Can be simplified, rather than word-for-word. ;)

http://gillot-cunnin.../sousapparence/


Hummm... Roughly and my own responsability for misunderstandings …
she said will explore the sentence “appearances are innocent of our mistakes”. Then , she’s talking about the set designer Olivier Mosset who has been very interested in knowing much about the ballet world. The main element of the set is a “pare-char” (bumper tank???) that she called “toblerone”[I’m sure everyone knows the Swiss chocolate barPosted Image ] . She is interested in working with a war object because dance is often war but to reach grace and not death… She said she will draw in the work the energy and emotions she had in her youth in Normandy and that she will explore pointe work, because she feels pointes are sacred. Finally, the dancers whom she had worked with all her life are still mysterious, always unreadable but in the meantime when they dance, she admires them and she’s moved by their bodies and she wants to discover more about their bodies and their personality


Comments : We shall know soon how it turns... 20 dancers are involved I heard: 10 females and 10 males, all on pointes.

#54 trieste

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Posted 22 October 2012 - 12:33 PM

Thanks silvermash! I have no doubt that this will be fascinating, at the very least! Gillot is a dancer of great intelligence, and it'll be interesting to see if it translates to choreography. Hopefully it'll pop up on YT.

#55 pherank

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Posted 22 October 2012 - 07:12 PM

Comments : We shall know soon how it turns... 20 dancers are involved I heard: 10 females and 10 males, all on pointes.

Thank you, Silvermash. I was wondering about the casting for this dance piece. I'm actually kind of shocked there will be pointe work. ;)
Here's hoping it goes well for Marie-Agnès and company.

#56 silvermash

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Posted 22 October 2012 - 09:26 PM


Comments : We shall know soon how it turns... 20 dancers are involved I heard: 10 females and 10 males, all on pointes.

Thank you, Silvermash. I was wondering about the casting for this dance piece. I'm actually kind of shocked there will be pointe work. ;)
Here's hoping it goes well for Marie-Agnès and company.

Casting is still unknown (the Première is next week so it won't be long!!!) but only one Etoile, Laëtitia Pujol is involved with Premiers danseurs Vincent Chaillet and Alice Renavand. Laëtitia was due to participate to a public rehearsal last week but she was replaced by Aurélia Bellet, a very fine soloist, so perhaps she's still unsure? Usual soloists of comtemporary rep are involved too : names circulating are Amandine Albisson, Audric Bezard, Christelle Granier, Aurélien Houette, Laurence Laffon, Julien Meyzindi, Marc Moreau, Daniel Stokes...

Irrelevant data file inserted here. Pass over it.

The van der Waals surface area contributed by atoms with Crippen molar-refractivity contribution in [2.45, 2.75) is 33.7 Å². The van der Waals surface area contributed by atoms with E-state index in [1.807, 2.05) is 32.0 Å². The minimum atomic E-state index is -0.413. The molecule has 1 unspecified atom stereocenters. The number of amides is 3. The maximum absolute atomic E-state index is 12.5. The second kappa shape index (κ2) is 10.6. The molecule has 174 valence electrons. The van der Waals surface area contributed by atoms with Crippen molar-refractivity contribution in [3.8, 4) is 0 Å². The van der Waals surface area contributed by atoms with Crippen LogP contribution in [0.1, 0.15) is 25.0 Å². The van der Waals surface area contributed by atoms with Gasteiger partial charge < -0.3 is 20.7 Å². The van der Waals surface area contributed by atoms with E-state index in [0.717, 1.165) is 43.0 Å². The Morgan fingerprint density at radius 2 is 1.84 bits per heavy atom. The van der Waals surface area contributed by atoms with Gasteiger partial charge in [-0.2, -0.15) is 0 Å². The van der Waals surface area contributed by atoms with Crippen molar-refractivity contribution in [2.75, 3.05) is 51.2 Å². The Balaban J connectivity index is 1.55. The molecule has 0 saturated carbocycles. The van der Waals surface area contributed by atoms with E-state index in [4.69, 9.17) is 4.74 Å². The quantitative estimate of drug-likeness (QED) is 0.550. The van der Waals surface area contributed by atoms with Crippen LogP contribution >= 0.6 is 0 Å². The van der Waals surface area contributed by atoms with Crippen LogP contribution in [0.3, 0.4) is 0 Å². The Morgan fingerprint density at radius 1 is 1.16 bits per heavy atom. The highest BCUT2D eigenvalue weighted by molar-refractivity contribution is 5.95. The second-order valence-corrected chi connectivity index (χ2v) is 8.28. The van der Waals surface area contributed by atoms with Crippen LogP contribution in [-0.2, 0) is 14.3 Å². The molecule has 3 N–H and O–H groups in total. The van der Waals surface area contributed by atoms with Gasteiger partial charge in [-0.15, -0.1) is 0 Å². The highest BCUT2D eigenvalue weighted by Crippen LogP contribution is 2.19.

From what I've seen during the public rehearsals, Wayne McGregor has been an inspiration so pointe work is not a surprise.Posted Image

#57 silvermash

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Posted 23 October 2012 - 09:36 AM

an excerpt of the public rehearsal
http://www.operadepa...ie-agnes-gillot

#58 pherank

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Posted 24 October 2012 - 01:26 PM

an excerpt of the public rehearsal
http://www.operadepa...ie-agnes-gillot

Thanks Silvermash. Very interesting. It gave me the idea that having a choreographer/director on stage with the dancers should be part of the choreography. ;)
I like those kinds of things. But I doubt that's what Gillot will end up with.

#59 silvermash

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Posted 25 October 2012 - 01:49 AM


an excerpt of the public rehearsal
http://www.operadepa...ie-agnes-gillot

Thanks Silvermash. Very interesting. It gave me the idea that having a choreographer/director on stage with the dancers should be part of the choreography. ;)
I like those kinds of things. But I doubt that's what Gillot will end up with.


Yes, it was like a bit of a show in itself Posted Image

#60 silvermash

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Posted 25 October 2012 - 10:34 AM

Casting is now online for the Sous Apparence/Un jour ou deux Programme
Only one cast for the Gillot : Vincent Chaillet, Laëtitia Pujol, Alice Renavand
Three casts for the Cunningham : Emilie Cozette/Hervé Moreau/Nicolas Paul -Stéphanie Romberg or Laurence Laffon/Florian Magnenet/Fabien Révillion
http://www.operadepa...r/Distribution/

Last week, casting for Don Quixote was also released.
http://www.operadepa...-don-quichotte/